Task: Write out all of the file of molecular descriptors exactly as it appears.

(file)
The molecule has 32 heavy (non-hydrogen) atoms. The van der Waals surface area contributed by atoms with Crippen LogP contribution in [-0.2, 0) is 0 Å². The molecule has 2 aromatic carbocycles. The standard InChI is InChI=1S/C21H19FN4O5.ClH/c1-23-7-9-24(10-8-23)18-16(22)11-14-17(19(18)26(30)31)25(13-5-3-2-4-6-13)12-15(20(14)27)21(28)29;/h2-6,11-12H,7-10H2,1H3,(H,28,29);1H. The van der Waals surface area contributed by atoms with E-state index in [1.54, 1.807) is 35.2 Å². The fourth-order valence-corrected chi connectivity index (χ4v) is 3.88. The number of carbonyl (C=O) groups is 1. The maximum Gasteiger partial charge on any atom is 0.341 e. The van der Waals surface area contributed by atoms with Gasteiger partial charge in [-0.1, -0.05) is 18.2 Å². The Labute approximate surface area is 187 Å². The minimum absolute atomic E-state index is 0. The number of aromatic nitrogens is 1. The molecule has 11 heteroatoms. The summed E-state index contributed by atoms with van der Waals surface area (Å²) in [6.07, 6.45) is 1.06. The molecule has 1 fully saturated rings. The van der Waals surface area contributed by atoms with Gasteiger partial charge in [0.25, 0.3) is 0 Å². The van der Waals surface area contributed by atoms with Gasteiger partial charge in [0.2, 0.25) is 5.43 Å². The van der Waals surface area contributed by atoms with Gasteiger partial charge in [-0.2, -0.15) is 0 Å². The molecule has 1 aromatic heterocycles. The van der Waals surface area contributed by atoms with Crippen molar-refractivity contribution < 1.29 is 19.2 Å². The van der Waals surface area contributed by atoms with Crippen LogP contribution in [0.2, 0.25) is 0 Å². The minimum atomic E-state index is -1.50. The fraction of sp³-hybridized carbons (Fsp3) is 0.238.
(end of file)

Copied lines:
The molecule has 32 heavy (non-hydrogen) atoms. The van der Waals surface area contributed by atoms with Crippen LogP contribution in [-0.2, 0) is 0 Å². The molecule has 2 aromatic carbocycles. The standard InChI is InChI=1S/C21H19FN4O5.ClH/c1-23-7-9-24(10-8-23)18-16(22)11-14-17(19(18)26(30)31)25(13-5-3-2-4-6-13)12-15(20(14)27)21(28)29;/h2-6,11-12H,7-10H2,1H3,(H,28,29);1H. The van der Waals surface area contributed by atoms with E-state index in [1.54, 1.807) is 35.2 Å². The fourth-order valence-corrected chi connectivity index (χ4v) is 3.88. The number of carbonyl (C=O) groups is 1. The maximum Gasteiger partial charge on any atom is 0.341 e. The van der Waals surface area contributed by atoms with Gasteiger partial charge in [-0.1, -0.05) is 18.2 Å². The Labute approximate surface area is 187 Å². The minimum absolute atomic E-state index is 0. The number of aromatic nitrogens is 1. The molecule has 11 heteroatoms. The summed E-state index contributed by atoms with van der Waals surface area (Å²) in [6.07, 6.45) is 1.06. The molecule has 1 fully saturated rings. The van der Waals surface area contributed by atoms with Gasteiger partial charge in [0.25, 0.3) is 0 Å². The van der Waals surface area contributed by atoms with Gasteiger partial charge in [0.2, 0.25) is 5.43 Å². The van der Waals surface area contributed by atoms with Gasteiger partial charge in [-0.2, -0.15) is 0 Å². The molecule has 1 aromatic heterocycles. The van der Waals surface area contributed by atoms with Crippen molar-refractivity contribution < 1.29 is 19.2 Å². The van der Waals surface area contributed by atoms with Crippen LogP contribution in [0.2, 0.25) is 0 Å². The minimum atomic E-state index is -1.50. The fraction of sp³-hybridized carbons (Fsp3) is 0.238.